COVID-19 | The time has come to organize the chaos

For almost two years now, as an emergency physician, I have witnessed firsthand the multiple interruptions of care, the physical and mental exhaustion of my peers, and the widespread distress caused by COVID-19 and its associated symptoms. variants within the population.

The more the pandemic progresses, the more I am able to draw parallels with what I experienced as a humanitarian doctor during the 2010 earthquake in Haiti. This comparison may seem excessive for some, but in my opinion, the situation in Quebec and elsewhere in the country requires a response as strong and orderly as during a natural disaster.

Take back control of the situation

We have to admit that Omicron has made us lose our means. You could list the mistakes that have been made and that could have been avoided, but I have learned that in an emergency it is best to focus on what you control and what you can do.

I have learned important lessons since my first humanitarian intervention. First, any emergency is divided into four phases: preparation, response, recovery and mitigation.

We failed the first one, since we were unable to adequately anticipate the threat. We are now in the midst of the response phase, which is also experiencing its difficulties, but for which we have possible solutions, which I will list shortly. Ultimately, recovery and mitigation will be critical steps we can take action on. One day, the system will have to be reestablished after this virological tsunami, and we can start today by thinking of the re-establishment of primary care (the point of access to the network), of priority clienteles and, longer. in the long run, by anticipating and preparing for the next crisis.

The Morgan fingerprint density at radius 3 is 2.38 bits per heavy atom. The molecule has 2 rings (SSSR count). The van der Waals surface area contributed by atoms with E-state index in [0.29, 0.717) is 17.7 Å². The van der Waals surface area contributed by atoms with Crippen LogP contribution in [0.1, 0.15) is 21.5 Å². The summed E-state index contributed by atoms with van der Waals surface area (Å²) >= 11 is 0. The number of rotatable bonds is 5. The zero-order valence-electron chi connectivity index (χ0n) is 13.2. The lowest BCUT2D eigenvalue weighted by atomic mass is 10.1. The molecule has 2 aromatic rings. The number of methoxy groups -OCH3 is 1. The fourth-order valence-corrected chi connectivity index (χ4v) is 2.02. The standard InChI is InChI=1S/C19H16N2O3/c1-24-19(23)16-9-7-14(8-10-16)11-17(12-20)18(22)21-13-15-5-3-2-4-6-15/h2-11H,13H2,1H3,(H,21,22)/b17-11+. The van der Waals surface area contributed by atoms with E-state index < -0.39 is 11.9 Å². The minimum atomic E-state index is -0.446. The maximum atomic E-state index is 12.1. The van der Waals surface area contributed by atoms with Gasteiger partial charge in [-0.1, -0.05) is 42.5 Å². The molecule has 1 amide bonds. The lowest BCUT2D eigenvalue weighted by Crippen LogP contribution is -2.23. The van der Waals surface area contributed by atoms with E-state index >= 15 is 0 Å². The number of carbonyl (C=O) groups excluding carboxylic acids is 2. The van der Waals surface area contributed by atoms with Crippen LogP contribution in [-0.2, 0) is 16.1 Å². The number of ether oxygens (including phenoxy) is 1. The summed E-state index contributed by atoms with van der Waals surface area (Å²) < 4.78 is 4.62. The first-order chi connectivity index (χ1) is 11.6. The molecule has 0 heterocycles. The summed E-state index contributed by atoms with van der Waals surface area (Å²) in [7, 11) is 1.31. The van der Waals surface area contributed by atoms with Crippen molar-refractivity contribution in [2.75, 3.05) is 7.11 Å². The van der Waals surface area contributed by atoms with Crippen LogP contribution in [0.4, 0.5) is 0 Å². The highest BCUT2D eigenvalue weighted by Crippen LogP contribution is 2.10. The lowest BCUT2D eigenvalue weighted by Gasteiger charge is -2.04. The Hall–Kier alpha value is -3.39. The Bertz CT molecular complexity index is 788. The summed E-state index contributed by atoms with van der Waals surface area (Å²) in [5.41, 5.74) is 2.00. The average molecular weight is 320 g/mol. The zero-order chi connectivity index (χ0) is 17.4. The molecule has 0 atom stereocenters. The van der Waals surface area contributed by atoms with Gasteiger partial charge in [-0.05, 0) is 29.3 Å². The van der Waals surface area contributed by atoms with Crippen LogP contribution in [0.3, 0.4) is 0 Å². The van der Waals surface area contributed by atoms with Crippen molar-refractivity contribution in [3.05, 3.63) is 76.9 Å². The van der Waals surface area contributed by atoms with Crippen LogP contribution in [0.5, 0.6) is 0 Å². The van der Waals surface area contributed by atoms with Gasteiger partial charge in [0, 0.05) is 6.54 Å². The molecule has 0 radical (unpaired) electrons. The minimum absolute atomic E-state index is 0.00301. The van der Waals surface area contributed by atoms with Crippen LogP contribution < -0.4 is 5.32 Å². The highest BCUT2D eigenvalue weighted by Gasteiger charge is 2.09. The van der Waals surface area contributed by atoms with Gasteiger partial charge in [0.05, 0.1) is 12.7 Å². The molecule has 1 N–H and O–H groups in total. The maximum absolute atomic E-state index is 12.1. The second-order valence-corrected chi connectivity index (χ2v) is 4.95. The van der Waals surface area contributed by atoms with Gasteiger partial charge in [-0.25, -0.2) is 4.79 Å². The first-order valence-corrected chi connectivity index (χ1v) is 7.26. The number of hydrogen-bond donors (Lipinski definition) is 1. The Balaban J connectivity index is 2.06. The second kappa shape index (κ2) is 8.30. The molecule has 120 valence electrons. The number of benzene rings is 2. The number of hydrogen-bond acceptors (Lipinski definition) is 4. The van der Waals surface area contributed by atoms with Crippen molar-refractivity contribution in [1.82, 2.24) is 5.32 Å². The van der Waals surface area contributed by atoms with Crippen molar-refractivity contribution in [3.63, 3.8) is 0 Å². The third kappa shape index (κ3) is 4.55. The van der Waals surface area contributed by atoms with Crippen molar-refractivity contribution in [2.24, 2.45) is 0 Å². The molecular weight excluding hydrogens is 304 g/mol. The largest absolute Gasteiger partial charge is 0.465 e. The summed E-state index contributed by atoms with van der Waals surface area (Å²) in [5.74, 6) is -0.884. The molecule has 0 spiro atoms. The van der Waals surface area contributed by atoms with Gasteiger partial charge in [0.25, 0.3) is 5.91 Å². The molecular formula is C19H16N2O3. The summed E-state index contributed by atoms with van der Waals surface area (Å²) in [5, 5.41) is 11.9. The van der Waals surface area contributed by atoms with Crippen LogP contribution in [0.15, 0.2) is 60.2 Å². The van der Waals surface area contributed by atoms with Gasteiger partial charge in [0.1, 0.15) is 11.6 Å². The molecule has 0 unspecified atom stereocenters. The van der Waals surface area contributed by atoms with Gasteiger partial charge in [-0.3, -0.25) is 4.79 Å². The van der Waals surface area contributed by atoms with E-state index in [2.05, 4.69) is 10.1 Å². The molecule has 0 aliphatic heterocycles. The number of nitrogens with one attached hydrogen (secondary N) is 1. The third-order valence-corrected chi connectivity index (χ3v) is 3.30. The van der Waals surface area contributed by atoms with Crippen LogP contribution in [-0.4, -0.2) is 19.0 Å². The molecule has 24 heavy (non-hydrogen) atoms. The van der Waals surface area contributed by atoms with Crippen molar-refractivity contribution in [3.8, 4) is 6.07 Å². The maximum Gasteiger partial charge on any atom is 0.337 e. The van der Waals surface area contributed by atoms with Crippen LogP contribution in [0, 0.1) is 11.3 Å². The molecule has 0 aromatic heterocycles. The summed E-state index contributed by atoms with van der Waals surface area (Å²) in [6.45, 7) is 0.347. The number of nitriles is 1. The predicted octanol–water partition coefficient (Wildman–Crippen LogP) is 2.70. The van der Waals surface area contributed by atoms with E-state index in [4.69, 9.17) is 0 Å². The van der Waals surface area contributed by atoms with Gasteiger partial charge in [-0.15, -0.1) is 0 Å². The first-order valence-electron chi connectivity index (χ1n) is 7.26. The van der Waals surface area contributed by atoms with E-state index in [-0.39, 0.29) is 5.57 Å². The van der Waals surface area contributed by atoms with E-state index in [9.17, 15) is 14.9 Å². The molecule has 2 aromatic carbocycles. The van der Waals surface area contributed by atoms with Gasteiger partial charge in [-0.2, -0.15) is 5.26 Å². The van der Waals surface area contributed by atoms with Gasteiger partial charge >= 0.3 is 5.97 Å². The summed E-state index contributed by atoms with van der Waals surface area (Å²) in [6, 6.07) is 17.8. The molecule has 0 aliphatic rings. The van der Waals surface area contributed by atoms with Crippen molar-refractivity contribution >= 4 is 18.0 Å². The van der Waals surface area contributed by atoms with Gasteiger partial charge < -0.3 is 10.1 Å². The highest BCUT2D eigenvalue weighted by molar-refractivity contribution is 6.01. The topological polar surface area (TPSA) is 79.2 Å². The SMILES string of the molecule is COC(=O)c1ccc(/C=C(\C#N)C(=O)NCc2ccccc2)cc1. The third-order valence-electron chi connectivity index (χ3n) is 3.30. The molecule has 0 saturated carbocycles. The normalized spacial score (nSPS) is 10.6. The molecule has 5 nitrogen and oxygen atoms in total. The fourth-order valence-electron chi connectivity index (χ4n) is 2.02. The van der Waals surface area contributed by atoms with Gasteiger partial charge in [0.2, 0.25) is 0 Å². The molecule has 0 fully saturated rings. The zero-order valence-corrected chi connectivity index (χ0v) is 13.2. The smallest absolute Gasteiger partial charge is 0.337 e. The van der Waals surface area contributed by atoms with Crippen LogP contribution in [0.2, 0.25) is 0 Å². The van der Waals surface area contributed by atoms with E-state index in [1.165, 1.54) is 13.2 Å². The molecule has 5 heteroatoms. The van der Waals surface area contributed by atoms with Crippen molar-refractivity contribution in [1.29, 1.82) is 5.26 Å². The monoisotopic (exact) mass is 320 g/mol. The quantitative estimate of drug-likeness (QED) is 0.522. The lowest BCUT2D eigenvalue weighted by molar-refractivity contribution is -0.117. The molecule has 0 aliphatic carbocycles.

To respond adequately to the present crisis, according to the 5S principle, we must simultaneously bring together (synchronicity) the following critical elements: labor (staff), equipment (stuff), space (space) and the system (systems). As soon as one of them is deficient, the emergency response is inadequate and jeopardizes the results. Until now, these elements have never been brought together, which partly explains the cataclysm that we know.

Use the means at our disposal

Given the difficulties we have in bringing together the four critical elements necessary for an optimal emergency response, it is important to considerably reduce the entry of new patients into the network in order to limit the damage. This is largely based on the adherence of the entire population to health measures, but above all to vaccination. The vaccine is the most effective tool at our disposal to mitigate the effects of the crisis.

Every day, I see hospital admissions of patients with COVID-19 who are suffering and critically ill. They are mostly unvaccinated.

Currently, in Quebec, unvaccinated patients are over-represented in hospital compared to their actual weight in the general population: they are 7.5 times more likely to be hospitalized than those who have received two doses of the vaccine. It’s enormous !

I am sorry to see patients who would otherwise be healthy make such a choice. We have the privilege of living in a G7 country and of having access to vaccines. It seems logical to me to opt for vaccination, both for oneself and for our elders, our children and our caregivers.

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